Easy Germination

Easy Germination

Cannabis Propagator

Cannabis Propagator


Zativo caters to private customers only, and does not supply commercial or industrial growers with large amounts of cannabis seeds. If we have reason to suspect that the ordered seeds are destined for growing cannabis on a larger-than-private scale, we reserve the right to dismiss that specific order. 

Hemp in the New World: Colonial America

Hemp was already growing on the American continent when the first settlers from Europe arrived. No one knows knows quite how it got there, as hemp is thought to have originated in the Asian area of the world. It is possible that it may have been introduced my migratory birds, ship wrecks or possibly even Chinese explorers.

It is generally thought that the original colonists were not that keen on the idea of growing hemp, but the mother countries back in Europe insisted. One of the first recorded instances of hemp cultivation in the colonies was by the Puritans at Jamestown - as part of a contract with the Virginia Company. It is also thought that at the order of the French colony minister, Jean Talon of New France, all raw textiles owned by the colonists were to be confiscated. If they wanted it back they were forced to buy it back with hemp. Talon would also supply the seed to grow hemp for free, but it had to be reimbursed once the crop was grown.

This became a trend throughout the colonies of the New World. In Connecticut in 1637, and in Massachusetts in 1639, it became a legal requirement for every family to plant one teaspoon of hemp seeds. The reason given by the courts being so, “that we might, in time, have supply of linen cloth among ourselves”. Some colonies even passed laws allowing for people to pay their taxes in hemp.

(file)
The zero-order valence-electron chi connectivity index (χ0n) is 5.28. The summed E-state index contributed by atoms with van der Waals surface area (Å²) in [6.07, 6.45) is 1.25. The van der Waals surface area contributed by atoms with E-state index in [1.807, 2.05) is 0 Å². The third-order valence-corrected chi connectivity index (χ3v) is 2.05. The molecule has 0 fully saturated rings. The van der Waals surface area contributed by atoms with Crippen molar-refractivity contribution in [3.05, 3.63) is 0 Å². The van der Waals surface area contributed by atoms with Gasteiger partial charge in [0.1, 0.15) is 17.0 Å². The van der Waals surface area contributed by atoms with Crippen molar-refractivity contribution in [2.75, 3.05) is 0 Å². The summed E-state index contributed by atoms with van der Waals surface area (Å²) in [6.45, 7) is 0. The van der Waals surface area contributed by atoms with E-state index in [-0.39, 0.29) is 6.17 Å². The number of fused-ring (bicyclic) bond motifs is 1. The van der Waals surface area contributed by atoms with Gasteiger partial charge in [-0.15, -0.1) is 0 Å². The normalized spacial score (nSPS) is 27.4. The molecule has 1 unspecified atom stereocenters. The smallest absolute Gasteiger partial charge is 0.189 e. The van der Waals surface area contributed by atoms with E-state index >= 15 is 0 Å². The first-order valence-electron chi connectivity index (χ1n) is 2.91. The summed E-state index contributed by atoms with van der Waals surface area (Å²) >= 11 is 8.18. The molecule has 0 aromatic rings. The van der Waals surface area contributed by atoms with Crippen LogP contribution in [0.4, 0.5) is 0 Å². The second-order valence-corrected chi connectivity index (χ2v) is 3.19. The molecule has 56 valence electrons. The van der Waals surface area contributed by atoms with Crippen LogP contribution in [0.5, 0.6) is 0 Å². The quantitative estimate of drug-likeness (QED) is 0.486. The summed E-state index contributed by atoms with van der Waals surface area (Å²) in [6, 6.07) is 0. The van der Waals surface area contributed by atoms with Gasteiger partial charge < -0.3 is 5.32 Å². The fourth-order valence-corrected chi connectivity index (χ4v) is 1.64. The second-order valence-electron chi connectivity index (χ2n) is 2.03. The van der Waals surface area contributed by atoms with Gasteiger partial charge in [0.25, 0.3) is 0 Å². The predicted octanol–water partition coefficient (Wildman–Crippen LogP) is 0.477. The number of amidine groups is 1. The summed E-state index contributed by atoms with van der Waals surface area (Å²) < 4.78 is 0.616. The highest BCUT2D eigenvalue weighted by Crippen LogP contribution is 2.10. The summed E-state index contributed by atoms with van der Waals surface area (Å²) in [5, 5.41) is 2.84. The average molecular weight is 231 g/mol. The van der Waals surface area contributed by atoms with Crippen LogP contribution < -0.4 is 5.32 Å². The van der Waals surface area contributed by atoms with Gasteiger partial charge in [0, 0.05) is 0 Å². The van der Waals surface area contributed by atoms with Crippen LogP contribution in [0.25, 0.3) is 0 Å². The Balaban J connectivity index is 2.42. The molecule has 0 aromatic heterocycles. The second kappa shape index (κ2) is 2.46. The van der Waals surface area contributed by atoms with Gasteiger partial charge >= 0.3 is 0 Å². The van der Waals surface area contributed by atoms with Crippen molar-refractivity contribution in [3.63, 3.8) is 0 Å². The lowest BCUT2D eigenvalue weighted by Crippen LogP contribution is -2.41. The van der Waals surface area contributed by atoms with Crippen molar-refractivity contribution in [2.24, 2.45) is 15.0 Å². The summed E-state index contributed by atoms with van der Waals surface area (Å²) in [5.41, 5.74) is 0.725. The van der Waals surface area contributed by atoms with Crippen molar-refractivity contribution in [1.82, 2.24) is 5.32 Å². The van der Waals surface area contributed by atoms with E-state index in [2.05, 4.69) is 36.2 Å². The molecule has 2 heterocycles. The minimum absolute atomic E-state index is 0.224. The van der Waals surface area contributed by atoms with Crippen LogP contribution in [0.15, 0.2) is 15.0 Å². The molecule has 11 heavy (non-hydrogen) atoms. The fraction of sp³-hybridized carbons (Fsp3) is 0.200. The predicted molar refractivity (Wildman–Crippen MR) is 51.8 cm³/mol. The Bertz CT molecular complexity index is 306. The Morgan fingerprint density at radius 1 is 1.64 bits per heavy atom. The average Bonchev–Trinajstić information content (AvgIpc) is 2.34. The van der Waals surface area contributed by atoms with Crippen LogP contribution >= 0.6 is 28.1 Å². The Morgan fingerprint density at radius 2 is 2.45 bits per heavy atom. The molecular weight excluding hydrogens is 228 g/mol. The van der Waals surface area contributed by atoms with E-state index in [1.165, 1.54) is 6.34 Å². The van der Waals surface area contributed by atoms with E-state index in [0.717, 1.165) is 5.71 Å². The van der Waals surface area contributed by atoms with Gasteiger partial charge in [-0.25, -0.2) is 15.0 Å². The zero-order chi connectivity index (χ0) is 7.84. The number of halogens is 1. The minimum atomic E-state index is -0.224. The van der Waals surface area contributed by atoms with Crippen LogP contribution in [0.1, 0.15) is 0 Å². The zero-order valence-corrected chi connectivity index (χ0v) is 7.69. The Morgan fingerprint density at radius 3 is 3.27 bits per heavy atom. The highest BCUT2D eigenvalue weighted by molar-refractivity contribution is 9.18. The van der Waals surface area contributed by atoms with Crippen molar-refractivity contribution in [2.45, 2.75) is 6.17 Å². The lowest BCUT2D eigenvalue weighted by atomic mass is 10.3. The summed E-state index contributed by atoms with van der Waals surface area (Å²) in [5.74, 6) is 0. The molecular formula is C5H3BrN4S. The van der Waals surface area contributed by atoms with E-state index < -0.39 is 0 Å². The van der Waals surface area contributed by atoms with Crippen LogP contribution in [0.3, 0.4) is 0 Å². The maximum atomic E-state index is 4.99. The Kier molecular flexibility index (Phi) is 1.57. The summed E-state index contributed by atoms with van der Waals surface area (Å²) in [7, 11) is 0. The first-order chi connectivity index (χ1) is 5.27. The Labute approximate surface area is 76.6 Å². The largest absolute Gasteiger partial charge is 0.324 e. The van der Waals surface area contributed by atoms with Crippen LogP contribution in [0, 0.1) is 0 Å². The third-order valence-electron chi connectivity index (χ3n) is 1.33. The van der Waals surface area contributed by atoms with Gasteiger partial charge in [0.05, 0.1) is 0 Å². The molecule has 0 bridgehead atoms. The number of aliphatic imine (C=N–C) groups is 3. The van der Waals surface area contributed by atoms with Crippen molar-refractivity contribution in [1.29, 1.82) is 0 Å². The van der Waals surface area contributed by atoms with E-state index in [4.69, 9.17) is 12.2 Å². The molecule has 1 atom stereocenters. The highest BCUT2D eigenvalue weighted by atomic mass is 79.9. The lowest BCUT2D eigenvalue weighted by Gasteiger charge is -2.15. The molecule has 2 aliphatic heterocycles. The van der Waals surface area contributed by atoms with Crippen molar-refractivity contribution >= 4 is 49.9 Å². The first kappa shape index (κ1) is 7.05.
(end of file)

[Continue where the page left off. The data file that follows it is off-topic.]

If you were a farmer in colonial America, then there was a good chance you were obligated to grow hemp by law. It was seen as such a valuable commodity that many courts passed laws penalizing farmers who did not grow it. People were hired to spread the word of the wonders of hemp, to educate the masses; books were even published outlining how hemp would become the trademark of America.

Any land under British rule found themselves having to grow hemp without actually being able to legally spin or weave it. It was a clever tactic by the British; all hemp had to go back to the motherland to be processed, ensuring that the colonies were reliant on them. This did not last long however; immigrants coming over from the Great Britain taught peasants how to weave away from prying eyes. As the American market was flooded with hemp, it was not long before Great Britain’s strangle hold began to slip, as dependance on them lessened. The movement became so large and widespread that it actually led to the boycott of English fabric, a precursor to the war for independence. Not many Americans are aware of the significance of hemp in their history - that hemp played such a large role in their fight for freedom and the founding of their nation. This boycott birthed the American paper industry, a powerhouse that produced resources for communication during the war of independence.

Another little known fact that two of the founding fathers of the USA, George Washington and Thomas Jefferson, were both lovers of hemp. They both grew it on their personal plantations. Washington wrote in great detail as to how to cultivate hemp, noting that the quality of the seeds was vital and that male and female plants should be separated once their sex was established. In 1790 he was noted to have started growing “Indian Hemp”; this was not only for its superior hemp qualities, but also for the much more potent psychoactive properties not found in today's industrial hemp. Both Washington and Jefferson were also known for their dislike of tobacco, it was reported that both would often smoke hemp in favor of it.

Jefferson was very similar to Washington in his admiration of hemp. During his time as Governor of Virginia he allowed for its use as a currency when the government was in short supply of cash. He also saw it as a vastly superior crop to tobacco, noting how tobacco would exhaust the soil it was grown in, required too much care to grow and had no agricultural benefit for livestock. When asked to talk about hemp in comparison to tobacco he said hemp, “was of the first necessity to commerce and marine, in other words to the wealth and protection of the country.” He was even noted to receive the first patent for a hemp processing machine, which was reported to do the work of ten men.